Him Well, yeah. Clearly she . . . took over the job of [a journalist] who had a scanner who was trying to sell it to members of his own department. But it wasn't a big crime. [NB: Rebekah Brooks has always denied any knowledge of phone-hacking. The current police investigation is into events that took place after her editorship of the News of the World.]
It started off as fun - you know, it wasn't against the law, so why wouldn't you? And it was only because the MPs who were fiddling their expenses and being generally corrupt kept getting caught so much they changed the law in 2001 to make it illegal to buy and sell a digital scanner. So all we were left with was - you know - finding a blag to get your mobile [records] out of someone at Vodafone. Or, when someone's got it, other people swap things for it.
Me So they all knew? Wade probably knew all about it all?
Him [...] Cameron must have known - that's the bigger scandal. He had to jump into bed with Murdoch as everyone had, starting with Thatcher in the Seventies . . . Tony Blair . . . [tape is hard to hear here] Maggie openly courted Murdoch, saying, you know, "Please support me." So when Cameron, when it came his turn to go to Murdoch via Rebekah Wade . . . Cameron went horse riding regularly with Rebekah. I know, because as well as doorstepping celebrities, I've also doorstepped my ex-boss by hiding in the bushes, waiting for her to come past with Cameron on a horse . . . before the election to show that - you know - Murdoch was backing Cameron.
Me What happened to that story?
Him The Guardian paid for me to do it and I stepped in it and missed them, basically. They'd gone past - not as good as having a picture.
Me Do you think Murdoch knew about phone-hacking?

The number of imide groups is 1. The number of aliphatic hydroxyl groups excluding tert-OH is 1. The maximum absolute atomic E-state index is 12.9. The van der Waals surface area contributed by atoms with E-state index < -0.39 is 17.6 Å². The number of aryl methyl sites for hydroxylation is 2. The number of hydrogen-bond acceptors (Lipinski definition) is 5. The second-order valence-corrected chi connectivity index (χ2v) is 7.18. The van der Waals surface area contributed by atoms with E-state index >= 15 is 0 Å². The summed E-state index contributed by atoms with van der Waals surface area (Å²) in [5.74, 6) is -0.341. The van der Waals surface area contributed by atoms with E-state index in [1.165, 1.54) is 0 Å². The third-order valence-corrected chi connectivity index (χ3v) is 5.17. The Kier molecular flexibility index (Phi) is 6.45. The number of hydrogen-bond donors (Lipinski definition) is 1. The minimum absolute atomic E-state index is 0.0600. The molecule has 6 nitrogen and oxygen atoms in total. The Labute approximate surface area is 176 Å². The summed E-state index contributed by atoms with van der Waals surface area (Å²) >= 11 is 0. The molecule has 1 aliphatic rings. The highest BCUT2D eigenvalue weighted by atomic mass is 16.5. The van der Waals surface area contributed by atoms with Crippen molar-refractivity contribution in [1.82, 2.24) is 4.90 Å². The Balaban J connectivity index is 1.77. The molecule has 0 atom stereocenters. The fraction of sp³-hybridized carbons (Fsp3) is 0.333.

Him Errr, possibly not. He's a funny bloke given that he owns the Sun and the Screws . . . quite puritanical. Sorry to talk about Divine Brown, but when that came out . . . Murdoch was furious: "What are you putting that on our front page for? You're bringing down the tone of our papers." [Indicating himself] That's what we do over here.
Me Well, it's also because it was his film I was about to come out in.
Him Oh. I see.
Me Yeah. It was a Fox film.
[A pause here while we chat to other customers, and then - ]
Him So anyway, let me finish my story.
Me Murdoch, yes . . .
Him So I was sent to do a feature on Moulin Rouge! at Cannes, which was a great send anyway. Basically my brief was to see who Nicole Kidman was shagging - what she was doing, poking through her bins and get some stuff on her. So Murdoch's paying her five million quid to big up the French and at the same time paying me £5.50 to fuck her up . . . So all hail the master. We're just pawns in his game. How perverse is that?
Me Wow. You reckon he never knew about it?
Him [pause] I don't even think he really worried himself too much about it.
Me What's his son called?
Him James. They're all mates together. They all go horse riding. You've got Jeremy Clarkson lives here [in Oxfordshire]. Cameron lives here, and Rebekah Wade is married to Brooks's son [the former racehorse trainer Charlie Brooks]. Cameron gets dressed up as the Stig to go to Clarkson's 50th birthday party [NB: it was actually to record a video message for the party]. Is that demeaning for a prime minister? It should be the other way round, shouldn't it? So basically, Cameron is very much in debt to Rebekah Wade for helping him not quite win the election . . . So that was my submission to parliament - that Cameron's either a liar or an idiot.
Me But don't you think that all these prime ministers deliberately try to get the police to drag their feet about investigating the whole [phone-hacking] thing because they don't want to upset Murdoch?
Him Yeah. There's that . . . You also work a lot with policemen as well . . . One of the early stories was [and here he names a much-loved TV actress in her sixties] used to be a street walker - whether or not she was, but that's the tip.
Me and Chum MLTVA?!
Me I can't believe it. Oh no!
Chum Really??
Him Yeah. Well, not now . . .
Chum Oh, it'd be so much better if it was now.
Him So I asked a copper to get his hands on the phone files, but because it's only a caution it's not there any more. So that's the tip . . . it's a policeman ringing up a tabloid reporter and asking him for ten grand because this girl had been cautioned right at the start of his career. And then I ask another policemen to go and check the records . . . So that's happening regularly. So the police don't particularly want to investigate.
Me But do you think they're going to have to now?